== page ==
2. An antenna as recited in claim 1 wherein, the second and third dielectrics are adhesives that attach the first dielectric to the ground plane and to the transmission line and to said at least one conducting radiating element.
3. An antenna as recited in claim 1, wherein the second and third dielectrics are adhesives that attach the first dielectric to the ground plane and to said transmission line and to said radiating element, respectively, and each of the second and third dielectrics is of substantially uniform dielectric constant.
4. An antenna comprising: a conducting ground plane, a relatively thick first dielectric, at least one conducting radiating element of an antenna being supplied by a conducting transmission line, relatively thin second and third dielelectics respectively between the first dielectric and said radiating element and said transmission line, and between the first dielectric and the ground plane, the relatively thick first dielectric having a relatively lower dielectric constant than that of the second and third dielectrics to increase the band width transmission capability of said transmission line for a given transmission line impedance, each of the second and third dielectrics being relatively thin to couple substantially less power than is coupled with the first dielectric, and at least the second of said dielectrics being of relatively higher dielectric constant promoting surface wave coupling and reduction of wave losses along said transmission line and said radiating element.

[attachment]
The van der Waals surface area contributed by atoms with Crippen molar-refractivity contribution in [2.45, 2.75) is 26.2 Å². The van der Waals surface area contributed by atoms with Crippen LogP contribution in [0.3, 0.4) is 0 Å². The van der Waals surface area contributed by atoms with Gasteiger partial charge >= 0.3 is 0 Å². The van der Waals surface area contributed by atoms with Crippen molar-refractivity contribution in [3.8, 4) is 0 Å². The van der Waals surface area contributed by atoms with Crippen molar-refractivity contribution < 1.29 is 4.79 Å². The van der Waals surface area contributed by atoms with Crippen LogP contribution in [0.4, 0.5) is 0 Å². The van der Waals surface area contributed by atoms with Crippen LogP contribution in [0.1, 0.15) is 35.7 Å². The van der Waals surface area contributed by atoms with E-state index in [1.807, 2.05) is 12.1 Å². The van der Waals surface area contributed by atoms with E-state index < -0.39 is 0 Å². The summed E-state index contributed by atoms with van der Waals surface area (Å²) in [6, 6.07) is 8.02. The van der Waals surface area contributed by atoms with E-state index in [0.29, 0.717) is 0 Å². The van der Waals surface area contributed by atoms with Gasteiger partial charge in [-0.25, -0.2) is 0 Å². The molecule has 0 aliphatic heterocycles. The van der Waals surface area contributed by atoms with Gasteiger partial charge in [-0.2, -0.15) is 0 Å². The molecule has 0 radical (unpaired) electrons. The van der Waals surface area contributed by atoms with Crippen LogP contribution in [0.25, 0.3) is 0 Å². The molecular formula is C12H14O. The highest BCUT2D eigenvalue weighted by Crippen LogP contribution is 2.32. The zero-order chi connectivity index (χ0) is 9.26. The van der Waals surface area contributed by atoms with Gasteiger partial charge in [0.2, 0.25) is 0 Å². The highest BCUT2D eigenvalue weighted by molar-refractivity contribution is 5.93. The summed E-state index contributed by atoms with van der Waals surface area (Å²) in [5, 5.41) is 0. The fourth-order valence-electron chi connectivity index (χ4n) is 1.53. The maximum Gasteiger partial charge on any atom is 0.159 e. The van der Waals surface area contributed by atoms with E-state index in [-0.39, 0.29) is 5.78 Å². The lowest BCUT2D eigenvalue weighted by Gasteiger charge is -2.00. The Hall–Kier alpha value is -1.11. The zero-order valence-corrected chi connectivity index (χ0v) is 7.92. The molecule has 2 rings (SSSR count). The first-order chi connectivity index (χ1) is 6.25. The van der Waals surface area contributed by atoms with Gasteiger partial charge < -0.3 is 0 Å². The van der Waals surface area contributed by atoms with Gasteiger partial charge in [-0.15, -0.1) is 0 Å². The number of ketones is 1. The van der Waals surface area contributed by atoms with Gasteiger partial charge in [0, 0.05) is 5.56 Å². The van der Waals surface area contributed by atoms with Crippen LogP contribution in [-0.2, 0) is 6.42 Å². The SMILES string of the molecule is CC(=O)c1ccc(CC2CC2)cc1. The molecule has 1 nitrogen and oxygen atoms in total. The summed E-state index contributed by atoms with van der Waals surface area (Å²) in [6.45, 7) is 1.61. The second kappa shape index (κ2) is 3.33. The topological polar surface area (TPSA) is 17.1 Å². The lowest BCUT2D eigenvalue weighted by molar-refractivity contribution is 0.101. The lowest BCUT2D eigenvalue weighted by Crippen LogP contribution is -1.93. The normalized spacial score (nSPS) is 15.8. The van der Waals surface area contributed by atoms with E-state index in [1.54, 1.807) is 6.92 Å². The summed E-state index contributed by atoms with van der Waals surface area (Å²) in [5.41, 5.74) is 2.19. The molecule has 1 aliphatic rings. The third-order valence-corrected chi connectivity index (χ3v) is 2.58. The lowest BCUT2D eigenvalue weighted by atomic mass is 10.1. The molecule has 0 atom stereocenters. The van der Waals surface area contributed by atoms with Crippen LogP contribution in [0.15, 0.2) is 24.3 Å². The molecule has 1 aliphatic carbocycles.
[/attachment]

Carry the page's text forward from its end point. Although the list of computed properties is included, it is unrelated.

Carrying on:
5. An antenna as recited in claim 4 wherein, the second and third dielectrics are adhesives that attach the first dielectric to the ground plane and to the transmission line and to said at least one conducting radiating element.
6. An antenna as recited in claim 4, wherein, the second and third dielectrics are adhesives that attach the first dielectric to the ground plane and to the transmission line and to said at least one conducting radiating element, and each of the second and third dielectrics is of substantially uniform dielectric constant.